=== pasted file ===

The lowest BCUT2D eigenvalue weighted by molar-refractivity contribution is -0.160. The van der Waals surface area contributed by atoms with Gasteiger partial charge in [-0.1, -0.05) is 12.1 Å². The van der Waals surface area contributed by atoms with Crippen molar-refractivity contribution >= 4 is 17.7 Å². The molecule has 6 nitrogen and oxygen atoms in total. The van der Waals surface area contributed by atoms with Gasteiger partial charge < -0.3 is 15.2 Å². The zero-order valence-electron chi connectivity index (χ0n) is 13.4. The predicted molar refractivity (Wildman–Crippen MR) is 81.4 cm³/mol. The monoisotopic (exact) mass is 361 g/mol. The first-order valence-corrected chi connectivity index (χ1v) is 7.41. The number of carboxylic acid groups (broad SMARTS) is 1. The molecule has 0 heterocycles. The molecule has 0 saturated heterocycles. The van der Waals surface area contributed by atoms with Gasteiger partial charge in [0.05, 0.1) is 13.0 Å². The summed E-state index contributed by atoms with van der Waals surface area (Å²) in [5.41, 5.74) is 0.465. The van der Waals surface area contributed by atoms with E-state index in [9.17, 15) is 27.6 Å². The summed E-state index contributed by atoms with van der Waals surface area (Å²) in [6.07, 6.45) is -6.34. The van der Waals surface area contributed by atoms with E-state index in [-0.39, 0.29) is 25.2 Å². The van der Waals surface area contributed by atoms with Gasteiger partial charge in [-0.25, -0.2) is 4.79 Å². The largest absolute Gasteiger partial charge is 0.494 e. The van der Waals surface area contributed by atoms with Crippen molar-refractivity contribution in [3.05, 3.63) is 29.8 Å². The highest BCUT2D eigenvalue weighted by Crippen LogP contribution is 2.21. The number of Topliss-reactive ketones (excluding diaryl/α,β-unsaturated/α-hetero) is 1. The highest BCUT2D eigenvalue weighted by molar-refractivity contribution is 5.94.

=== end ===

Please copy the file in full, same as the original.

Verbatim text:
The lowest BCUT2D eigenvalue weighted by molar-refractivity contribution is -0.160. The van der Waals surface area contributed by atoms with Gasteiger partial charge in [-0.1, -0.05) is 12.1 Å². The van der Waals surface area contributed by atoms with Crippen molar-refractivity contribution >= 4 is 17.7 Å². The molecule has 6 nitrogen and oxygen atoms in total. The van der Waals surface area contributed by atoms with Gasteiger partial charge < -0.3 is 15.2 Å². The zero-order valence-electron chi connectivity index (χ0n) is 13.4. The predicted molar refractivity (Wildman–Crippen MR) is 81.4 cm³/mol. The monoisotopic (exact) mass is 361 g/mol. The first-order valence-corrected chi connectivity index (χ1v) is 7.41. The number of carboxylic acid groups (broad SMARTS) is 1. The molecule has 0 heterocycles. The molecule has 0 saturated heterocycles. The van der Waals surface area contributed by atoms with Gasteiger partial charge in [0.05, 0.1) is 13.0 Å². The summed E-state index contributed by atoms with van der Waals surface area (Å²) in [5.41, 5.74) is 0.465. The van der Waals surface area contributed by atoms with E-state index in [9.17, 15) is 27.6 Å². The summed E-state index contributed by atoms with van der Waals surface area (Å²) in [6.07, 6.45) is -6.34. The van der Waals surface area contributed by atoms with E-state index in [-0.39, 0.29) is 25.2 Å². The van der Waals surface area contributed by atoms with Gasteiger partial charge in [-0.25, -0.2) is 4.79 Å². The largest absolute Gasteiger partial charge is 0.494 e. The van der Waals surface area contributed by atoms with Crippen molar-refractivity contribution in [3.05, 3.63) is 29.8 Å². The highest BCUT2D eigenvalue weighted by Crippen LogP contribution is 2.21. The number of Topliss-reactive ketones (excluding diaryl/α,β-unsaturated/α-hetero) is 1. The highest BCUT2D eigenvalue weighted by molar-refractivity contribution is 5.94.